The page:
Waffling depends heavily on hedging your bets (e.g quite a great impact), using as many words as possible to fill the space and hinting airily that you know more about the subject but aren't telling - "The ways in which people have resisted globalisation are varied even without government support." (etc. etc.) I once finished an economics essay with "...but the dynamic effects may outweigh these disadvantages." I didn't give any detail because I had no idea what I was talking about. I got away with it, though.

Phil C.
This is, obviously, a gallant attempt to answer a question ... Perhaps your husband has a budding politician in his class?

I didn't get the joke when FRAN posted, and I don't get it from this remark either. Surely the student ... find three definitions of "POMO" is this supposed to be "post-modern"? Unclear on the concept Donna Richoux

While other posters are correct to say it's a waffle, what's funny about it and what makes it "POMO" (post-modern) is the near complete disappearance of human agency in a key assertion made by the writer, in favour of the struggle over meaning. According to the student:
"the ramifications (of globalisation and its impact on society) are widespread, and many of them are caused by the improper use of the term."
So the improper use of a term (is Cyber licking his lips here?) has caused many of the ramifications. Presumably, if the term had been used otherwise or in some more accurate way, globalisation's "ramifications" would have burdened society in some other way, or perhaps more lightly.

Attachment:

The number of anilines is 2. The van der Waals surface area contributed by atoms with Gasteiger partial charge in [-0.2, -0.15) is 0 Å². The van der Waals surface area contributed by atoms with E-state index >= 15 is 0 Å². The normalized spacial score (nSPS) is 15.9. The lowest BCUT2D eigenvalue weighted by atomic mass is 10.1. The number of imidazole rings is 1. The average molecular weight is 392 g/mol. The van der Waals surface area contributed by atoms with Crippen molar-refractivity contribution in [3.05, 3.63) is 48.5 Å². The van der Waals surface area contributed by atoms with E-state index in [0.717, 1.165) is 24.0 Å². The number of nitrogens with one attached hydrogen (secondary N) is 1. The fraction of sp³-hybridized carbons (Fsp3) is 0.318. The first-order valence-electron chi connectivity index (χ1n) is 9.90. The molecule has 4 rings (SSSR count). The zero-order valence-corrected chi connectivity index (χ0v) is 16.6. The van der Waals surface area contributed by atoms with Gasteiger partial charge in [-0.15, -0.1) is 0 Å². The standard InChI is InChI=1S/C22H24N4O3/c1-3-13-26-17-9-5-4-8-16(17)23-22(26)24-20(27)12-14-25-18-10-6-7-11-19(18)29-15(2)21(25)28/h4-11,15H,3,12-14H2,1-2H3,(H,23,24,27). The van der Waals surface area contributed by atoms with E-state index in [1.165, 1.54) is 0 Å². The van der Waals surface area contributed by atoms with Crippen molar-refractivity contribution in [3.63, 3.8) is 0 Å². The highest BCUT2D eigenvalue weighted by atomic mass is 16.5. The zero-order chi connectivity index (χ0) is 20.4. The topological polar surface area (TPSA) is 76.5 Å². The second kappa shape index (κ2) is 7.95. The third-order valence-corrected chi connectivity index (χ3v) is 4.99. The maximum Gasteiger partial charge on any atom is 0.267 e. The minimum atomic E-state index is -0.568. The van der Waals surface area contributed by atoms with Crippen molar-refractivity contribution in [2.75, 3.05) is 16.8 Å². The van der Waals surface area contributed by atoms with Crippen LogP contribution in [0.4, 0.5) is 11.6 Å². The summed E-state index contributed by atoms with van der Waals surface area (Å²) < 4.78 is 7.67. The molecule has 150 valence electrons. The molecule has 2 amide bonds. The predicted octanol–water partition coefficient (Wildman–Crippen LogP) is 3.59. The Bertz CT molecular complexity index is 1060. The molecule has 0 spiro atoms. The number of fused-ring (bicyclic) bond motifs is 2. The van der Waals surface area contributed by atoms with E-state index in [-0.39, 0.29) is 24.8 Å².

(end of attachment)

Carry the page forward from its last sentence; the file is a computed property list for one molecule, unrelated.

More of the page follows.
Globalisation, if it is to have any "ramifications" or "impact on society" must alter the way people deal with each other. It must be a set of economic, social or political measures or policies that change human behaviour and thus their life chances. As far as I can tell, the term "globalisation" describes a set of trading and capital flow practices, and the political and diplomatic arrangements attaching thereto. For better or worse, it's entirely a set of human behaviours that has "impacts". Reification is common in academic discourse, but this example takes the practice to new heights.
How people use the term, or where it fits into "narratives" (a favourite of the POMO crowd) may well tell us something about popular expectations surrounding the policies associated with it or the way people respond to it but it surely cannot "cause" anything beyond letters to the editor or the occasional street protest or instance of parochial angst.
Finally, try as I might I cannot fathom the last sentence at all. What relationship does government support have to the character or form of the protests over globalisation? So that's mere gobbledegook.
Where's Bob Lieblich when you need him?
cheers
Chrissy
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("Followup-To:" header set to alt.usage.english.)
Where's Bob Lieblich when you need him?

Yes, where is his honor, that judicial fellow?